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LAT January/February 2008 

The Key to Your Future
Use internships to unlock your paralegal career.
By Ruth-Ellen Post, Esq.

Playground Politics
Education and the law meet to form a unique specialty.
By Sally A. Kane

Using Bates numbering to tame the document madness in an electronic world.
By Milton Hooper

In Good Form
Obtaining Medical Opinion Evidence for Social Security Disability Hearings

By Thomas E. Bush

Table of Contents


News Briefs: January/February 2008

Below are some of the latest happenings in the paralegal community. These short snippets represent excerpts of stories that can be found in the Janurary/February 2008 issue of Legal Assistant Today.


Got News? – Do you know of a significant new law under consideration or recently passed in your area? Are you aware of changes to rules or codes that significantly impact the work done in your specialty area?

If so, we want to hear from you. If you submit an original news lead that turns into a news story that we print in Legal Assistant Today, we will pay you $25. If you have a original news lead that you think we would like to hear about, e-mail us.


Conference Season

Paralegal associations educate and update at annual events.

By Ashley Johnson


The International Paralegal Management Association

A record 219 people attended the IPMA’s 23rd IPMA Annual Conference & Expo in Phoenix Oct. 10 to Oct. 13. The conference theme, “Paralegal Management from A to Z,” addressed issues and topics affecting paralegal managers in today’s legal world of diversity, ethics and rapidly changing technology.

The most popular sessions this year were “Decontaminating Toxic People: How to Manage People Who Create Problems, Puzzlement and Perplexity,” a two-part workshop presented by Marsha Petrie Sue, CEO of MPS, Inc., a global speaking practice and training company in Arizona, and “Law Firm 911 — Dealing with Changing Structures, Firm Mergers & Acquisitions,” presented by Marci M. Krufka, a principal at Altman Weil in Pennsylvania.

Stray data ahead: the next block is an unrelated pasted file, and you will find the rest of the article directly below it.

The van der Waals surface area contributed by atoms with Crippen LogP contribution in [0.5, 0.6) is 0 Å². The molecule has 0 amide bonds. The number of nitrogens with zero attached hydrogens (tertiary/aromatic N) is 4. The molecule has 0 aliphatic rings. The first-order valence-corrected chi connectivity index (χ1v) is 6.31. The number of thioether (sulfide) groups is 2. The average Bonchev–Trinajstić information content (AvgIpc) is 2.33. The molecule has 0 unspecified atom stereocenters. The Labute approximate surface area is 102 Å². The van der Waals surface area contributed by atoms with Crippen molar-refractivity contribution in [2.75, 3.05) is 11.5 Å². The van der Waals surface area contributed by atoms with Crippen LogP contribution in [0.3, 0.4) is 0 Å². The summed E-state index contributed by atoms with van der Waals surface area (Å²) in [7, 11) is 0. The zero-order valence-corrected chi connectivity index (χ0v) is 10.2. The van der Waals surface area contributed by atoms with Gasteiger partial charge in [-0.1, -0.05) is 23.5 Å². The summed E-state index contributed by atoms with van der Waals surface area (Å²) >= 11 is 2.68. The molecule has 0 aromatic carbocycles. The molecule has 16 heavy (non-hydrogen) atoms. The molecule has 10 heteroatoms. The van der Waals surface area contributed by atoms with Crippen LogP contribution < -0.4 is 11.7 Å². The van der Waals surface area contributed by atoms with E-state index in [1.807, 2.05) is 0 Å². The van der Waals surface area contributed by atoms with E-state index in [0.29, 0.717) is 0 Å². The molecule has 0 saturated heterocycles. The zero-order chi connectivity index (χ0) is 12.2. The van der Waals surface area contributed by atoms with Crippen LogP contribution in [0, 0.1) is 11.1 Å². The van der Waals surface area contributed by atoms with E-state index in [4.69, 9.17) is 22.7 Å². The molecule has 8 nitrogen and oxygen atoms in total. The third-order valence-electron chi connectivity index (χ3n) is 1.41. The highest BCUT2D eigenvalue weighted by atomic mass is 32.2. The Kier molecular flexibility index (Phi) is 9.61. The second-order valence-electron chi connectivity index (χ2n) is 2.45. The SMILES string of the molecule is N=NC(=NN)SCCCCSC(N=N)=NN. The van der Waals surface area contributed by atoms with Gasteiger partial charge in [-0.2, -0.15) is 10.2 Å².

While the conference offered vast networking opportunities as a result of the highest number of attendees in IPMA’s history, the goal was to offer more than that. “We hope the conference experience provides members with not only excellent management and leadership skills to enhance their careers and the contribution they make to the overall success of their firms, corporations, schools and government agencies,” new IPMA president Joyce McGuiney said, “but also provides them with new ideas for IPMA chapter meetings, enhancements of the paralegal management profession at the local level and a spirit of community that enhances all aspects of their lives.” The 2008 IPMA Annual Conference & Expo will be held in New Orleans Oct. 15 to Oct. 18.


Nals … the association for legal professionals

Attendees of Nals’ 56th annual educational conference and national forum, held Oct. 11 to Oct. 14 in St. Louis, caught up on issues affecting legal professionals as a community, such as ethics and legal education.

The conference included nine education sessions, two focus groups, and two keynote speakers, including speaker Atlas Lee, a senior consultant at eSentio Technologies in Washington, D.C., who discussed how law firms can prepare for a disaster. “The topic was very relevant to today’s paralegals and legal professionals as all around this great country we are continually met with obstacles that need to be overcome,” said Kathy Siroky, PP, PLS, president of Nals and a paralegal at Davis & Cannon in Sheridan, Wyo. The most heavily attended education sessions were “The Discovery Code,” which discussed how easy it is to track online activities, and a session on trial site preparation.